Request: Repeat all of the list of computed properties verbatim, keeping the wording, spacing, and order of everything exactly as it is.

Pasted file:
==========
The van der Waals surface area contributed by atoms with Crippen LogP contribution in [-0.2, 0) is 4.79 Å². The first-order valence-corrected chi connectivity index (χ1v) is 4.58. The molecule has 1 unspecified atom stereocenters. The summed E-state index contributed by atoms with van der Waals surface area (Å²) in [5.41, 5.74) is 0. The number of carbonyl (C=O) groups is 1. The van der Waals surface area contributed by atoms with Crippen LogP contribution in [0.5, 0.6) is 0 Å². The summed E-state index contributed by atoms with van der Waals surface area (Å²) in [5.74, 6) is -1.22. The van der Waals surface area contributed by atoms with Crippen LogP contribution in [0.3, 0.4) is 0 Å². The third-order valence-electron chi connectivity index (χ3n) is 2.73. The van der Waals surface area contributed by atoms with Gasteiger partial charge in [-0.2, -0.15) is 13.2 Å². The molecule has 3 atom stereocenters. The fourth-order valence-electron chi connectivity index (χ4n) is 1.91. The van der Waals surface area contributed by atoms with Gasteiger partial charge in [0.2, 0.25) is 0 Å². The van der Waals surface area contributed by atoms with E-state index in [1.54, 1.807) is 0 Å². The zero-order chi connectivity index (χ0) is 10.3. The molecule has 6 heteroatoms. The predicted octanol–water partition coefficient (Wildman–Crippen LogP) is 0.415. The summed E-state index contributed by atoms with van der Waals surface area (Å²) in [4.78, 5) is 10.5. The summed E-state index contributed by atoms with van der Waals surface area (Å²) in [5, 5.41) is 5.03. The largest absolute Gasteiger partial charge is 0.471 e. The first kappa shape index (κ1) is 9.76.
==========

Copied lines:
The van der Waals surface area contributed by atoms with Crippen LogP contribution in [-0.2, 0) is 4.79 Å². The first-order valence-corrected chi connectivity index (χ1v) is 4.58. The molecule has 1 unspecified atom stereocenters. The summed E-state index contributed by atoms with van der Waals surface area (Å²) in [5.41, 5.74) is 0. The number of carbonyl (C=O) groups is 1. The van der Waals surface area contributed by atoms with Crippen LogP contribution in [0.5, 0.6) is 0 Å². The summed E-state index contributed by atoms with van der Waals surface area (Å²) in [5.74, 6) is -1.22. The van der Waals surface area contributed by atoms with Crippen LogP contribution in [0.3, 0.4) is 0 Å². The third-order valence-electron chi connectivity index (χ3n) is 2.73. The van der Waals surface area contributed by atoms with Gasteiger partial charge in [-0.2, -0.15) is 13.2 Å². The molecule has 3 atom stereocenters. The fourth-order valence-electron chi connectivity index (χ4n) is 1.91. The van der Waals surface area contributed by atoms with Gasteiger partial charge in [0.2, 0.25) is 0 Å². The van der Waals surface area contributed by atoms with E-state index in [1.54, 1.807) is 0 Å². The zero-order chi connectivity index (χ0) is 10.3. The molecule has 6 heteroatoms. The predicted octanol–water partition coefficient (Wildman–Crippen LogP) is 0.415. The summed E-state index contributed by atoms with van der Waals surface area (Å²) in [4.78, 5) is 10.5. The summed E-state index contributed by atoms with van der Waals surface area (Å²) in [5, 5.41) is 5.03. The largest absolute Gasteiger partial charge is 0.471 e. The first kappa shape index (κ1) is 9.76.